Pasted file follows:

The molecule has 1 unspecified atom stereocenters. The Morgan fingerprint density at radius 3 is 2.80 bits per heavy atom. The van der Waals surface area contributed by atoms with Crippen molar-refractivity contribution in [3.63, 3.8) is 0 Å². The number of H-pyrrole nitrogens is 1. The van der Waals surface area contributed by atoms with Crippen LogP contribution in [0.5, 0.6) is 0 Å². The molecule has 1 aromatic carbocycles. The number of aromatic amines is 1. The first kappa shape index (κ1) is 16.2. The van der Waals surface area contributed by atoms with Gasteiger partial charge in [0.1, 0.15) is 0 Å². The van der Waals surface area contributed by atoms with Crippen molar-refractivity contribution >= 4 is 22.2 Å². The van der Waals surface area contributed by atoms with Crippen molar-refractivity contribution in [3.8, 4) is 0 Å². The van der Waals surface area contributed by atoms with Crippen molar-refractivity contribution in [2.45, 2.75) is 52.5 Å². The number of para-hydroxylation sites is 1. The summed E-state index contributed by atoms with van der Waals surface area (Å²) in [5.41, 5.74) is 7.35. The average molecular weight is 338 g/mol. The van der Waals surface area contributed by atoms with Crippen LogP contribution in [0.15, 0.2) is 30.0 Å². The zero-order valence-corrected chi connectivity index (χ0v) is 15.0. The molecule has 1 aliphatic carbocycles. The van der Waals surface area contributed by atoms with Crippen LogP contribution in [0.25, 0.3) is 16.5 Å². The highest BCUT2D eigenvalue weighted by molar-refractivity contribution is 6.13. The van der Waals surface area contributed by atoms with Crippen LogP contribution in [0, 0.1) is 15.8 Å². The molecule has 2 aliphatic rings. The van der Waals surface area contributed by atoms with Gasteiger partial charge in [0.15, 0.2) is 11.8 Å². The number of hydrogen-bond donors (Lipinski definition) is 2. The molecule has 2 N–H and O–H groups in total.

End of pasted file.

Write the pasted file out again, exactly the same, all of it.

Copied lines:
The molecule has 1 unspecified atom stereocenters. The Morgan fingerprint density at radius 3 is 2.80 bits per heavy atom. The van der Waals surface area contributed by atoms with Crippen molar-refractivity contribution in [3.63, 3.8) is 0 Å². The number of H-pyrrole nitrogens is 1. The van der Waals surface area contributed by atoms with Crippen LogP contribution in [0.5, 0.6) is 0 Å². The molecule has 1 aromatic carbocycles. The number of aromatic amines is 1. The first kappa shape index (κ1) is 16.2. The van der Waals surface area contributed by atoms with Gasteiger partial charge in [0.1, 0.15) is 0 Å². The van der Waals surface area contributed by atoms with Crippen molar-refractivity contribution >= 4 is 22.2 Å². The van der Waals surface area contributed by atoms with Crippen molar-refractivity contribution in [3.8, 4) is 0 Å². The van der Waals surface area contributed by atoms with Crippen molar-refractivity contribution in [2.45, 2.75) is 52.5 Å². The number of para-hydroxylation sites is 1. The summed E-state index contributed by atoms with van der Waals surface area (Å²) in [5.41, 5.74) is 7.35. The average molecular weight is 338 g/mol. The van der Waals surface area contributed by atoms with Crippen LogP contribution in [0.15, 0.2) is 30.0 Å². The zero-order valence-corrected chi connectivity index (χ0v) is 15.0. The molecule has 1 aliphatic carbocycles. The van der Waals surface area contributed by atoms with Crippen LogP contribution in [0.25, 0.3) is 16.5 Å². The highest BCUT2D eigenvalue weighted by molar-refractivity contribution is 6.13. The van der Waals surface area contributed by atoms with Crippen LogP contribution in [0, 0.1) is 15.8 Å². The molecule has 2 aliphatic rings. The van der Waals surface area contributed by atoms with Gasteiger partial charge in [0.15, 0.2) is 11.8 Å². The number of hydrogen-bond donors (Lipinski definition) is 2. The molecule has 2 N–H and O–H groups in total.